You didn't state the frequency of $Y=0$ and $Y=1$ which will be crucial in deciding what to do next. When sufficiently large frequencies you can avoid linearity (in the logit) assumptions and use things like restricted cubic splines for main effects and tensor spline products of them for interaction effects. This allows you to create a 3-D surface as well as a series of curves for showing the estimates, and you can form specific contrasts to estimate any effect you want (e.g., effect of change $X_{1}$ from $a$ to $b$ when $X_{2}=c$. [Follow-up: you have a very large absolute number of events and non-events so you can fit as complex a model as you desire. Imbalance in the number of events and non-events is not a significant problem.]

My course notes at http://biostat.mc.vanderbilt.edu/rms under Materials go into great detail. See the long example in the logistic regression chapter where interaction surfaces for age and cholesterol are derived.

It is important to note that percentiles are population characteristics and not characteristics of individuals. Percentiles are useful in picking spline knot locations because in restricted cubic splines the locations don't matter much and we want to typically put knots where data are dense. Using percentiles to directly code predictors ignores the fact that predictors affect individual outcomes in a physical way regardless of the distribution of covariates in the particular sample you've drawn.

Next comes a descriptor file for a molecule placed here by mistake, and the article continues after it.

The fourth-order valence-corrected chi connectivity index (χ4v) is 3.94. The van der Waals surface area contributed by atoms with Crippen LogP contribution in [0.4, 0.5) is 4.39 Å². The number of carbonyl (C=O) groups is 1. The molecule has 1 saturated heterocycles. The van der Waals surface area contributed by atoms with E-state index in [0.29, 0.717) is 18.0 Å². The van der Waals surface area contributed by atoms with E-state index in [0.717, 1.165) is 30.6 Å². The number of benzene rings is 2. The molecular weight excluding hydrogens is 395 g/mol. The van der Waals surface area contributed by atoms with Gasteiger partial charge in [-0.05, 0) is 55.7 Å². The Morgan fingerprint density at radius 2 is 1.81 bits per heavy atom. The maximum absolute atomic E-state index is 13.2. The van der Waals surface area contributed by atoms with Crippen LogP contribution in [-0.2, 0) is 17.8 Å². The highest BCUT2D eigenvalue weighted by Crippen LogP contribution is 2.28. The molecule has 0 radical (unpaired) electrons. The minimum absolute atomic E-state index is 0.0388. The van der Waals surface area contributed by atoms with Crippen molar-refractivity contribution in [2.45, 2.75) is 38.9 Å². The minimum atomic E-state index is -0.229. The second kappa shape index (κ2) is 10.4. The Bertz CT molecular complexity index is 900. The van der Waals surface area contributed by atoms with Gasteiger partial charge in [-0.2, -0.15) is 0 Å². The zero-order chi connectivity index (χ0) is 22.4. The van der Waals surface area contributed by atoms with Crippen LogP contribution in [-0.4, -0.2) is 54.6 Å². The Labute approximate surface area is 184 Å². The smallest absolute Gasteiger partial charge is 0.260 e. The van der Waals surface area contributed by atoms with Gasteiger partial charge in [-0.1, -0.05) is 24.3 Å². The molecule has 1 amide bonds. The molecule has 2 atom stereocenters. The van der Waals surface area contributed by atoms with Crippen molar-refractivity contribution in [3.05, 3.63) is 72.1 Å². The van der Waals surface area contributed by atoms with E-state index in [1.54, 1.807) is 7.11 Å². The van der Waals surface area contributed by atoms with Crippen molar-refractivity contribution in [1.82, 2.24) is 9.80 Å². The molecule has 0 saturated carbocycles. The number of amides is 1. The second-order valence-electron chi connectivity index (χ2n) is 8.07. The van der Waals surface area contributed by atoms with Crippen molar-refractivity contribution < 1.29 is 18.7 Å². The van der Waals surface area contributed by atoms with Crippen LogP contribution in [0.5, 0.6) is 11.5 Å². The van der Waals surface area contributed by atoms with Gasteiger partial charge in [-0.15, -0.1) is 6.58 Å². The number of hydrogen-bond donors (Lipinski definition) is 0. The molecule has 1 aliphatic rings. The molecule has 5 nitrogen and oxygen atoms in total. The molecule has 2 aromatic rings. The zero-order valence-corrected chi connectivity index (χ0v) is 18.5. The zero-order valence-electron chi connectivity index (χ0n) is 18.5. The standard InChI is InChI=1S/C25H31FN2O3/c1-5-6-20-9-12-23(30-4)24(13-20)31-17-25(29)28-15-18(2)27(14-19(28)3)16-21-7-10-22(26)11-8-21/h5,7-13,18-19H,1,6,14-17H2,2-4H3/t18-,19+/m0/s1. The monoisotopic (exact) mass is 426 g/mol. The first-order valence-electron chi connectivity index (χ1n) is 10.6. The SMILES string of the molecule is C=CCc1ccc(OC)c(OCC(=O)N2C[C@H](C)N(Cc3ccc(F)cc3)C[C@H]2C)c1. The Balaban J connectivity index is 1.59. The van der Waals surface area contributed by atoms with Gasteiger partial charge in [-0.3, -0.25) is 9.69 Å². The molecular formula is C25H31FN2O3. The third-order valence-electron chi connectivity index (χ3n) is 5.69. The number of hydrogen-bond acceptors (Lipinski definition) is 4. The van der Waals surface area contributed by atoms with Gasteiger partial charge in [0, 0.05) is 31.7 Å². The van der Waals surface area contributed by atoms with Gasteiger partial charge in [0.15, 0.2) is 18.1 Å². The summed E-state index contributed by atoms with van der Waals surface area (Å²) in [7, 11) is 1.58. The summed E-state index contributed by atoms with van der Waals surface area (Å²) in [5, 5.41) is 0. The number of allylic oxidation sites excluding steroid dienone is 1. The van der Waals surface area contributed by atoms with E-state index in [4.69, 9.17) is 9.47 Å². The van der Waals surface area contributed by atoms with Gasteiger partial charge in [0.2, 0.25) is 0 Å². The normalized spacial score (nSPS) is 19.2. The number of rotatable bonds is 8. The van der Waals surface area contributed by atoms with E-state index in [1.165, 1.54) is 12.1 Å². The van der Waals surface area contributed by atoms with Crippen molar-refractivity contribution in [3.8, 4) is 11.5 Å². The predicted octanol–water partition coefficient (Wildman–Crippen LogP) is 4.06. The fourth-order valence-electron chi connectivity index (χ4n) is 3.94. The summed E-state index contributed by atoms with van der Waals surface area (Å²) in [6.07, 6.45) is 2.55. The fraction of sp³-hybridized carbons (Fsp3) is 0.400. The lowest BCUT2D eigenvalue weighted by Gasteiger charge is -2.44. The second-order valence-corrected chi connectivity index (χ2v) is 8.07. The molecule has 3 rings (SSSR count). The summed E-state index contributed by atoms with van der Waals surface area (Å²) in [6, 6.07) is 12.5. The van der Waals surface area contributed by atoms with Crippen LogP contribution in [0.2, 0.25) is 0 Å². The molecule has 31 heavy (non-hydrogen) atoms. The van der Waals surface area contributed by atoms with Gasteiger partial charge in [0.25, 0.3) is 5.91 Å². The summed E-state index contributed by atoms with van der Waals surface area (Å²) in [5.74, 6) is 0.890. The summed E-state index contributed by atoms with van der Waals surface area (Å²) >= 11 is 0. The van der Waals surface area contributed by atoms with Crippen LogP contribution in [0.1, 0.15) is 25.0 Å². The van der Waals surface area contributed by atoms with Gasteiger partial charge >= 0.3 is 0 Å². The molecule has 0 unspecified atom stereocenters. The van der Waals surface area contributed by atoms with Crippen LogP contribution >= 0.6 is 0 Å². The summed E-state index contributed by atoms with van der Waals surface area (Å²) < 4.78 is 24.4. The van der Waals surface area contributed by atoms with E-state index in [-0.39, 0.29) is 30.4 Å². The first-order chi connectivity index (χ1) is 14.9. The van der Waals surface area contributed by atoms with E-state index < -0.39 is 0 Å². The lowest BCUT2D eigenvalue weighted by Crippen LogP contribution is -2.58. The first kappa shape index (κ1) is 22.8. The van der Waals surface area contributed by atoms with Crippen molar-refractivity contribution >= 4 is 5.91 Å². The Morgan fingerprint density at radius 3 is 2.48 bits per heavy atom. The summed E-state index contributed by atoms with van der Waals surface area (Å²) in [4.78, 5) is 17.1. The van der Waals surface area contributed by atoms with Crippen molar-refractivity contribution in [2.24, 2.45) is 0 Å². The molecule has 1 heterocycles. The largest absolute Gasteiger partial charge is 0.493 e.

• Thank you Dr Harrell for the reply! I found some description of the tensor spline in 2.7.2 of your 2015 book and 2.9.2 of your lecture note. Is there a worked example of the same in either of the sources above? Y = 1 is about 1.5% of the total sample (2 million observations), I suspect that frequency should be sufficiently large (is rarity of the event a problem?)? Lastly, is your last sentence meant to say that the percentile-cut is arbitrary because it is not individual characteristic? Thanks! Feb 1, 2016 at 5:09
• See expanded answer Feb 1, 2016 at 12:31
• Thanks! I read the narrative in the book (Chap 10) carefully. I am wondering why the decision was made to take the simpler model containing only $X1 \cdot X2$ as interaction term? Also, since the process is not blind to Y, will we run the risk of multiple comparison when we test out different non-linearity and interaction specification? Feb 1, 2016 at 22:44
• That was a teaching example but you are right it involved some cheating. I wanted to show that you could get more evidence for some kind of interaction if you concentrated the interaction effect into fewer parameters. Feb 1, 2016 at 22:48

Note: This might not serve as an answer, yet I want to point out some points that should be recognized for such a problem.